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A refuge volunteer helps fill a truck bed with invasive water chestnuts pulled earlier this summer from the Sudbury River at Great Meadows National Wildlife Refuge in Massachusetts

A refuge volunteer helps fill a truck bed with invasive water chestnuts pulled earlier this summer from the Sudbury River at Great Meadows National Wildlife Refuge in Massachusetts.

Credit: Alan Bragg

The People vs. Invasives

Sudbury River in eastern Massachusetts is one of the state's natural jewels. Volunteers for the National Wildlife Refuge System, part of the U.S. Fish and Wildlife Service, are toiling this summer to keep it that way. Volunteers with Assabet, Great Meadows and Oxbow National Wildlife Refuges will fan out on foot and by canoe to find, map and pull as many invasive plants as possible during the growing season.

The ground campaigns are part of the Refuge System's ongoing war against invasives; a war that carried an $18.4 million price tag in fiscal 2009, according to Jenny Ericson, acting invasive species coordinator for the Service. Some experts blame invasives for more than $100 billion a year in ecological damage, nationwide.

Water chestnuts — rooted aquatic plants that can grow as long as 16 feet — are a big threat to the Sudbury River. Left untended, these Eurasian exotics (not the same as the water chestnuts used in Asian cooking) crowd out native plants and clog the river, making boating and fishing difficult.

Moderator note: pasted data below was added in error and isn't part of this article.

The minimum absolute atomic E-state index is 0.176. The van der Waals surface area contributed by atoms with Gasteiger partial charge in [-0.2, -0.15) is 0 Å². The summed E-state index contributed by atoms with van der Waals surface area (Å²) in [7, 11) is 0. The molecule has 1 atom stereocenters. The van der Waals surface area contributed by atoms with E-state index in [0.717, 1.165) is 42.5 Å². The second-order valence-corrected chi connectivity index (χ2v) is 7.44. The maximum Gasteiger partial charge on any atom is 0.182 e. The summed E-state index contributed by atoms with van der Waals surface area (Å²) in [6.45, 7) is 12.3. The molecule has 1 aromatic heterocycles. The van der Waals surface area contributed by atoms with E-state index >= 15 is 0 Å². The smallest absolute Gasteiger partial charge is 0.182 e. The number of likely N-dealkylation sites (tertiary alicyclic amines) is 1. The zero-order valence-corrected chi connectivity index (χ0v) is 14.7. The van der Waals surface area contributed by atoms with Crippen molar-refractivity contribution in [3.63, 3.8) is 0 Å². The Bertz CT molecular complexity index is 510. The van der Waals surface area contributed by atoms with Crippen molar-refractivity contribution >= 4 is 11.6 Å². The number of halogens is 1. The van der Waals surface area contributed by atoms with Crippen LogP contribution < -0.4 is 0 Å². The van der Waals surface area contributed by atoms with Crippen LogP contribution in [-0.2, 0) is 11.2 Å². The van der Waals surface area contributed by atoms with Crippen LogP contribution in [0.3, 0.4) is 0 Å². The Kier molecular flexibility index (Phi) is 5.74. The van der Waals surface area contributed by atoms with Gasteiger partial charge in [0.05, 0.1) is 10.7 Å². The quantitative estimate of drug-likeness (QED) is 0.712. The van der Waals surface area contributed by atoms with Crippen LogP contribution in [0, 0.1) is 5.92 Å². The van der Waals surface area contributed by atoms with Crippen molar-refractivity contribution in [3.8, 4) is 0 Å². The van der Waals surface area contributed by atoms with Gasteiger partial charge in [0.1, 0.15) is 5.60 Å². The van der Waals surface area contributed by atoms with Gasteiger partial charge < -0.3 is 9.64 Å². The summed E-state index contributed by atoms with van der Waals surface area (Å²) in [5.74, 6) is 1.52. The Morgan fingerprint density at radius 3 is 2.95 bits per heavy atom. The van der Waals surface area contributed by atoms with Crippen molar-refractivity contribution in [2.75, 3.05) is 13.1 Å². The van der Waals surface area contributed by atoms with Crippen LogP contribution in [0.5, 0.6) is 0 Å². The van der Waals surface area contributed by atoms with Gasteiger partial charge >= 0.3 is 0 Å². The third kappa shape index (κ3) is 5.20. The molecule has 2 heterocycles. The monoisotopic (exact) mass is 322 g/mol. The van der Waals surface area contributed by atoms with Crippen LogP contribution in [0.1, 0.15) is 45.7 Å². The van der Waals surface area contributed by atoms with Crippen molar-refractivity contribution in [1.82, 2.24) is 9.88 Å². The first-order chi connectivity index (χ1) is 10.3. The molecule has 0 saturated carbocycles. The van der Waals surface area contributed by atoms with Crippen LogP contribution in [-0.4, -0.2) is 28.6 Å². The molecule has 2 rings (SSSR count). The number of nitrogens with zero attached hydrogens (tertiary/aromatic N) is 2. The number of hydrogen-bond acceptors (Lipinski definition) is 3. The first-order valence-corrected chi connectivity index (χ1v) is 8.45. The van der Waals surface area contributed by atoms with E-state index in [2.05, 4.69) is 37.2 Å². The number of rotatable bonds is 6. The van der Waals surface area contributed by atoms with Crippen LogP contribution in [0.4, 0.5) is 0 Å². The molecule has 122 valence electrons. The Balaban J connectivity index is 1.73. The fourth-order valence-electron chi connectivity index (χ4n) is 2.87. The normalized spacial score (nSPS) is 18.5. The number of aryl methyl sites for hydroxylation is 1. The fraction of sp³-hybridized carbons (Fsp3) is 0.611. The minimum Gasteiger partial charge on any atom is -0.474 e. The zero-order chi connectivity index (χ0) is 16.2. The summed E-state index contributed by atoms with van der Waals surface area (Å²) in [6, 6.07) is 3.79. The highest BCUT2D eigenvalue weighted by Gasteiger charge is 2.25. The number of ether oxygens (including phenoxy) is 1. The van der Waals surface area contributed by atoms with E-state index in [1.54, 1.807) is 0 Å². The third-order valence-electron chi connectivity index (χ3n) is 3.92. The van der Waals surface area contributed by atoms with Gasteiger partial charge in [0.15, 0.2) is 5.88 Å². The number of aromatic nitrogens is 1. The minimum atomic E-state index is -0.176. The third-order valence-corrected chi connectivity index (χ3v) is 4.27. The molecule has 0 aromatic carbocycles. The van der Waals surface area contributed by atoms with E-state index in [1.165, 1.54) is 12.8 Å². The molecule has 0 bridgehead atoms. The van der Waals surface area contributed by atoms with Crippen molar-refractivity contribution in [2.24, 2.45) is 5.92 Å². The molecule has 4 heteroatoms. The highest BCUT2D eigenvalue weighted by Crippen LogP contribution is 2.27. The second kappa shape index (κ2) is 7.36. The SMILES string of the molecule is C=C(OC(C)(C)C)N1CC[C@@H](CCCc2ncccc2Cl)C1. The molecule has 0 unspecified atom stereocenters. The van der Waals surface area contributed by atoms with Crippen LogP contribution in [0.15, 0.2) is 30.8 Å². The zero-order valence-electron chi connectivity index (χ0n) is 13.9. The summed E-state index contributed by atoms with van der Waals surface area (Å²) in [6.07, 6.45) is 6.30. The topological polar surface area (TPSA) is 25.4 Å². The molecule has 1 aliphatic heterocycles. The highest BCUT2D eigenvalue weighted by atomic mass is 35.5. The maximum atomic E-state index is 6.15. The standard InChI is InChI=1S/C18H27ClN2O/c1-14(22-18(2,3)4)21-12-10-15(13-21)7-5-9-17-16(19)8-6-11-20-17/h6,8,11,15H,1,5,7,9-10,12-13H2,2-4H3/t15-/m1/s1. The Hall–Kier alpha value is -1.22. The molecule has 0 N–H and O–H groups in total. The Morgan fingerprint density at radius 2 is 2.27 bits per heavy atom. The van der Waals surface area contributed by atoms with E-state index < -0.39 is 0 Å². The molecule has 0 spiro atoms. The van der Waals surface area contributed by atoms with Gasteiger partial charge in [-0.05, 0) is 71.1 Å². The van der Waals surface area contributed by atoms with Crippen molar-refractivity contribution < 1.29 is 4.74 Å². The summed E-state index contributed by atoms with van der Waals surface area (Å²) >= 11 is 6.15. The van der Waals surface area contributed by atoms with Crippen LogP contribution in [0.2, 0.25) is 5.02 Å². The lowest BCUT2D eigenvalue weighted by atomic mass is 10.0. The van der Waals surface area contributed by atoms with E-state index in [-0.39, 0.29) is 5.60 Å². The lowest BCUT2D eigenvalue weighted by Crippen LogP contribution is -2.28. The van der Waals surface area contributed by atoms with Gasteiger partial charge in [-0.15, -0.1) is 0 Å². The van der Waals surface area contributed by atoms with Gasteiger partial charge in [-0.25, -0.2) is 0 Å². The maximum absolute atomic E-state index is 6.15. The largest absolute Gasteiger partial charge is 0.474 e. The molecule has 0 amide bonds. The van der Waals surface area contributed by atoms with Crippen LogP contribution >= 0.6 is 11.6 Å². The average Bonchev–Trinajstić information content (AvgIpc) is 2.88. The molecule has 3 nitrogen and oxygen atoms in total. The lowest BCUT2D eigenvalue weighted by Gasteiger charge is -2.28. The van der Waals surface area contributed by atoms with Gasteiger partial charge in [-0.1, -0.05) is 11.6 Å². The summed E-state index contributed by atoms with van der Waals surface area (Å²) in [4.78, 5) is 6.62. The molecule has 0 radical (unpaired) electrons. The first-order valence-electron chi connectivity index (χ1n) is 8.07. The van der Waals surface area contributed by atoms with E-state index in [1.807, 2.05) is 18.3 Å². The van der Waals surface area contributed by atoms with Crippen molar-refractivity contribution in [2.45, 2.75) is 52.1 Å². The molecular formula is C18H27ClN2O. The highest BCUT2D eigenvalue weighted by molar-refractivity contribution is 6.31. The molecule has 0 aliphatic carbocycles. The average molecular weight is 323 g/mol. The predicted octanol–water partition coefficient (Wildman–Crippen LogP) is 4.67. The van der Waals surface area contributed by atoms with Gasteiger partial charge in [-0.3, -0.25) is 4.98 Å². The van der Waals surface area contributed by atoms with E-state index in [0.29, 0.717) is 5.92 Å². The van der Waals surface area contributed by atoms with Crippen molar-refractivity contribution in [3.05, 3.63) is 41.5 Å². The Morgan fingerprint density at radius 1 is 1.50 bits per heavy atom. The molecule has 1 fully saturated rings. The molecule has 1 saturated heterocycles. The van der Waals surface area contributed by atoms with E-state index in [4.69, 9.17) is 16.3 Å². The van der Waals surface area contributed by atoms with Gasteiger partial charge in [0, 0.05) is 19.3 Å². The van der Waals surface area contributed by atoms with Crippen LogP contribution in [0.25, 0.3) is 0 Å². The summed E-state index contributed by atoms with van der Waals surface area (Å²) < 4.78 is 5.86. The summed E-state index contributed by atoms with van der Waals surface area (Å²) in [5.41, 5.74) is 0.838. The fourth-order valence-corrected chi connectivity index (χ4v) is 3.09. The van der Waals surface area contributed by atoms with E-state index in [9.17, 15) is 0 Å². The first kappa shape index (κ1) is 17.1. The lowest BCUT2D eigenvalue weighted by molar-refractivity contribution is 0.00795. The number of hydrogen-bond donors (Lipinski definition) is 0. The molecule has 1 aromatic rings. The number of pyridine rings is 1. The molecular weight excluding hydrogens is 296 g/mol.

Refuge System biologist Amber Carr, who is leading the Sudbury effort, says when she led her first assault last year, water chestnuts had spread like a mat on the river. Now, with so many of the invasives destroyed, "the difference this year is just amazing," she says. "You can see native plants!"

Farther south, along the Virginia coast, refuge volunteers are fighting another invasive: an Asian vine called beach vitex. The plant, brought into the U.S. several years ago for dune stabilization, is reported to grow up to 60 feet a year, says Ericson, and it's not protecting the dunes, it's smothering them and preventing endangered and threatened sea turtles from nesting.

Refuge System volunteers are engaged in all aspects of invasive management on refuges. Since 2005, some 5,600 volunteers contributed 86,800 hours to invasive species management activities, including treatment, inventory and restoration activities on over 415,000 public acres.

To see if a refuge near you has opportunities to combat invasives, check http://www.fws.gov/refuges/.
To learn more about invasives species, visit http://www.fws.gov/invasives/.

For more information, contact Jenny Ericson at jenny_ericson@fws.gov or 703-358-2063 or Amber Carr at amber_carr@fws.gov or 978-443-4661 ext. 33.

For more information on the wildlife refuges:
Assabet Refuge: http://www.fws.gov/northeast/assabetriver/
Great Meadows Refuge: http://www.fws.gov/northeast/greatmeadows/

Oxbow Refuge: http://www.fws.gov/northeast/oxbow/


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